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As Reliable as Rudolph: Taz the Standardbred Spreading Christmas Cheer

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Having shared over twenty years together, there are few things horsewoman Jenny Hanson and her standardbred Taz don’t know about each other.

Jenny was just sixteen years of age when she first came across the shy pacing-bred standy, who raced as ‘Melton Bontasman’, during her work at Daryl Gross’ Townsville harness stables. 

Despite being quite a nervous fella, Jenny was entrusted to work with the young colt as she seemed to be the person he connected the most with.

“It was quite unique for such a young person to be paired with a three-year-old entire, but Taz was scared of everyone except me and so I got to work with him”, Jenny explains.

“Only being a pony, standing at around 14hh, Taz was kinda written off.  He wasn’t the flashiest, most successful racehorse, but he always tried. That’s what made me fall in love with him”.

After ‘striking a deal’ with Daryl, young Jenny solidified her commitment to Taz by arranging to cover some of his costs.

“I started off by paying for Taz’s nomination fees and other little things I could manage as a teenager”, Jenny explains.

“By the time Taz retired, I’d grown up a bit and was able to purchase him. I worked towards getting my harness training and driving licenses and Taz continued his career in harness under my name, along with my partner at the time”.

During his racing career, Taz was cited to have ‘had a few knocks to his confidence’ and so Jenny decided to break him to saddle and introduce some cross-training.

“I took to riding Taz up the local river, to freshen his mind up a bit and build his fitness”, Jenny explains. 

“Taz was a lovely horse to ride and as quiet as a mouse. I could put raw beginners on him and he’d go out safely for a ride and really take care of them.  This was even before his proper education began. He’s always been trustworthy”.

“I drove Taz in his very last race back in 2005, which he won. It was really special that he got to retire on a high”.

With his racing career behind him, Taz’s ridden training kicked up a notch and Jenny introduced the keen standardbred to barrel racing and other ‘sporting’ disciplines.

“I spent a lot of hours working with and educating Taz”, Jenny recalls.

“He took very quickly and naturally to barrel racing, bending poles and other sporting activities and we joined the Woodstock Horse Sports Club. Taz loved it and became very good at it. He could scoot, he was honest and he tried his guts out”.

“Taz was going very well by the time our club hosted the NQ Games in 2010.  He competed in and won many classes and held his own against some really competitive, purpose-bred sporting horses”.

Soon after, an injury at an event resulted in Taz being diagnosed with a slab fracture. This injury marked the end of Jenny’s riding partnership with Taz, but not the end of his remarkable journey under saddle.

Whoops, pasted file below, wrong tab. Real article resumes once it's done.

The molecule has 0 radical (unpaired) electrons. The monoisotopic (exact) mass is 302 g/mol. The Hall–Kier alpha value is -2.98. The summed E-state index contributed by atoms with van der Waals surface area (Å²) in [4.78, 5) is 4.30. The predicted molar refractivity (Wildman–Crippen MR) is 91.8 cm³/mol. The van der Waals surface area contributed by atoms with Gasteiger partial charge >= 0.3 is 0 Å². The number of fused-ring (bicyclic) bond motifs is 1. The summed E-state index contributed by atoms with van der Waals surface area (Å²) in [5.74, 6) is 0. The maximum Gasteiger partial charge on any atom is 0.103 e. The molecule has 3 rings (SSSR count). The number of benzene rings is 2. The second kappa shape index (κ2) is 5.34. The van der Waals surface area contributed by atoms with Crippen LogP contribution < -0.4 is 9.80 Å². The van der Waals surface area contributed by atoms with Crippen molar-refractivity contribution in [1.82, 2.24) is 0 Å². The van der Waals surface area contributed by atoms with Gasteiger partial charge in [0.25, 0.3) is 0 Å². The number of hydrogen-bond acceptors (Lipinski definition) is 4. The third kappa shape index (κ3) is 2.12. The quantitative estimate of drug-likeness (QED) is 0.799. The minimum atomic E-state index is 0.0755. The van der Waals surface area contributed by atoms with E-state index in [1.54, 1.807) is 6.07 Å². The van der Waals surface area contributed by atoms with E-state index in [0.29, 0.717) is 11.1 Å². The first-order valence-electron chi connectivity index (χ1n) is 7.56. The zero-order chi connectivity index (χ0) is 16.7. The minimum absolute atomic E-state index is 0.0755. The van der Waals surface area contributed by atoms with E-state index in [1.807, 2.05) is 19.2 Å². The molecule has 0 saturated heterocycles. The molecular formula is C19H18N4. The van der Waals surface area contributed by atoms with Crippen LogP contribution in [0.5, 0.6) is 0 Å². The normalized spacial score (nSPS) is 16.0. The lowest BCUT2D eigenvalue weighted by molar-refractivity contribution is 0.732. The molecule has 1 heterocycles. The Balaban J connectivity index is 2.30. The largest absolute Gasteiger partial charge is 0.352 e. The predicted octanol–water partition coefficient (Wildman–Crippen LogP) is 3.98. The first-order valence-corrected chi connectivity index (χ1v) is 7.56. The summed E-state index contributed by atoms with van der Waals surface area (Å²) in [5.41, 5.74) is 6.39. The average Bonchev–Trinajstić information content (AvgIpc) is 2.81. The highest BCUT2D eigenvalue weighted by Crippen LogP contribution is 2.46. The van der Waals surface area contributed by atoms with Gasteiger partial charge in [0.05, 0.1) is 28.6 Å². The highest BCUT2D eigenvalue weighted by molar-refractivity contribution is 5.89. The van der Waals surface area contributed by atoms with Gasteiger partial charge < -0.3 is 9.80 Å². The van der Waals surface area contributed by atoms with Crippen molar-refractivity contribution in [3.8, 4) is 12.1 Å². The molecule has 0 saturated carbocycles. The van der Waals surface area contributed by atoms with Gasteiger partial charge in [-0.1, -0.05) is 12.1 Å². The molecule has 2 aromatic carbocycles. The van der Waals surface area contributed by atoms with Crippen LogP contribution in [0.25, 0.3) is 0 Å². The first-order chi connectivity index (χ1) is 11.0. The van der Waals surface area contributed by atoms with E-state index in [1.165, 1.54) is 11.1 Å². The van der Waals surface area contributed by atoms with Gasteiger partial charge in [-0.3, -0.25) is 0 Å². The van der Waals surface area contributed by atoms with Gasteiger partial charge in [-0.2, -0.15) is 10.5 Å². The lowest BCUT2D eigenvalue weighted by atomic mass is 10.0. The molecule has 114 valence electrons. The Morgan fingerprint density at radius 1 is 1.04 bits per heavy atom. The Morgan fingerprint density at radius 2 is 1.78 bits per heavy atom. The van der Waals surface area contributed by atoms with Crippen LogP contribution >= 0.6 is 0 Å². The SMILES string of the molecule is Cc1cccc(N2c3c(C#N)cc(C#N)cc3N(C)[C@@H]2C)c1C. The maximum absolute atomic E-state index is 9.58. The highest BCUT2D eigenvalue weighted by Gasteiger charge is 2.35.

Taking a few years off to recover, with Jenny spending thousands of dollars on medical care, Taz stepped into a new role as a mentor to up-and-coming riders.

“I had to stay off Taz once he was back in action, as he would fire up whenever I was in the saddle. That was always the way our relationship went; he thinks he has to perform and try to impress me. 

“We’ve built a trust over the years and he’s so loyal. Taz will do anything I ask of him without a second thought.

“Once he got going again, Taz started to take some of the kids around and teach them how to sport. He’s so safe, he has a heart of gold and his mind is phenomenal”.

Additional to his leadership duties, Taz also assumed the role of Chief Reindeer for the Sports Club’s annual ‘Santa run’. This is a role Taz has continued into his mid-twenties.

“Taz started pulling the cart many years ago and has brought so much joy to the kids”, says Jenny.

“We wrap him up in tinsel and lights and he rolls up from two hundred metres down the road where it’s dark, to really set the scene and make it a bit magical”.

“We’re looking to make some changes to the ‘sleigh’ this year, moving Taz from a big, heavy four-wheeler to something a little lighter for the old fella. He just loves having a job to do and we hope he can keep up his Santa commitments for many more years to come.

“At twenty-five years old, Taz is still taking riders around and showing them the ropes. He’s currently being ridden by an adult regaining her confidence.

“We’ve shifted properties a few times over his life, but, regardless of where we go, Taz acts like owns the joint. To be fair, he’s probably right”, Jenny says with a laugh.

“It gets bloody hot up here (near Townsville) and Taz knows how to open the door when the air con is on. He’ll stand just in the doorway to catch the breeze.

“Our vet, Margaret Preston, who has tended to Taz for a couple of decades now, says she won’t be able to be involved if he ever needs to be put down. Having nursed Taz through a series of significant health battles across his life, including the slab fracture and Ross River Fever, Margaret considers Taz, even with his ‘senior moments’, like family and very special to her.

Best mates of many years, Jenny reflects on the impact Taz has had on the lives of the people he’s encountered during his racing and riding careers.

“Put simply, Taz is just a legend and he’s touched so many people over the years. Everyone loves him and he’s been a fantastic ambassador for the standardbred”.